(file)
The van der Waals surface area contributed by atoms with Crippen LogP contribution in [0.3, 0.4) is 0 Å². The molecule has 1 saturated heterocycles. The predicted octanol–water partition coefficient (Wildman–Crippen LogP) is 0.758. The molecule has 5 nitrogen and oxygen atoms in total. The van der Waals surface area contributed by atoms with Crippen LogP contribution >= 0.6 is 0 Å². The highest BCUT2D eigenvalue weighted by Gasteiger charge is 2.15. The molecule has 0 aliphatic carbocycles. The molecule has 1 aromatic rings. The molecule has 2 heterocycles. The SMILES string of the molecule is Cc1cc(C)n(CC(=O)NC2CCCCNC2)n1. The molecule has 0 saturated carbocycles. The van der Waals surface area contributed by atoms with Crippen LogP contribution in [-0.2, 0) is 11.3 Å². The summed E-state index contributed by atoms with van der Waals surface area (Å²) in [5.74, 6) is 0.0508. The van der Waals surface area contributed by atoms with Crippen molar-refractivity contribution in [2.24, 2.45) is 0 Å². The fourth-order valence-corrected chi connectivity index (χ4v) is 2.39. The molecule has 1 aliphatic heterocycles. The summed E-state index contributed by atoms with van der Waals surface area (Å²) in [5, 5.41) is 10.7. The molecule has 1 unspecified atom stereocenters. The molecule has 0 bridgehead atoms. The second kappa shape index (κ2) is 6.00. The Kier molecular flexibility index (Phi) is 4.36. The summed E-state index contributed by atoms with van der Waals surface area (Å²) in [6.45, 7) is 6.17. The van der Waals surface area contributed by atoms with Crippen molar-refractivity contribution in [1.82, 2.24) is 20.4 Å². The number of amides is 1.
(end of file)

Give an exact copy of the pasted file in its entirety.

The van der Waals surface area contributed by atoms with Crippen LogP contribution in [0.3, 0.4) is 0 Å². The molecule has 1 saturated heterocycles. The predicted octanol–water partition coefficient (Wildman–Crippen LogP) is 0.758. The molecule has 5 nitrogen and oxygen atoms in total. The van der Waals surface area contributed by atoms with Crippen LogP contribution >= 0.6 is 0 Å². The highest BCUT2D eigenvalue weighted by Gasteiger charge is 2.15. The molecule has 0 aliphatic carbocycles. The molecule has 1 aromatic rings. The molecule has 2 heterocycles. The SMILES string of the molecule is Cc1cc(C)n(CC(=O)NC2CCCCNC2)n1. The molecule has 0 saturated carbocycles. The van der Waals surface area contributed by atoms with Crippen LogP contribution in [-0.2, 0) is 11.3 Å². The summed E-state index contributed by atoms with van der Waals surface area (Å²) in [5.74, 6) is 0.0508. The van der Waals surface area contributed by atoms with Crippen molar-refractivity contribution in [2.24, 2.45) is 0 Å². The fourth-order valence-corrected chi connectivity index (χ4v) is 2.39. The molecule has 1 aliphatic heterocycles. The summed E-state index contributed by atoms with van der Waals surface area (Å²) in [5, 5.41) is 10.7. The molecule has 1 unspecified atom stereocenters. The molecule has 0 bridgehead atoms. The second kappa shape index (κ2) is 6.00. The Kier molecular flexibility index (Phi) is 4.36. The summed E-state index contributed by atoms with van der Waals surface area (Å²) in [6.45, 7) is 6.17. The van der Waals surface area contributed by atoms with Crippen molar-refractivity contribution in [1.82, 2.24) is 20.4 Å². The number of amides is 1.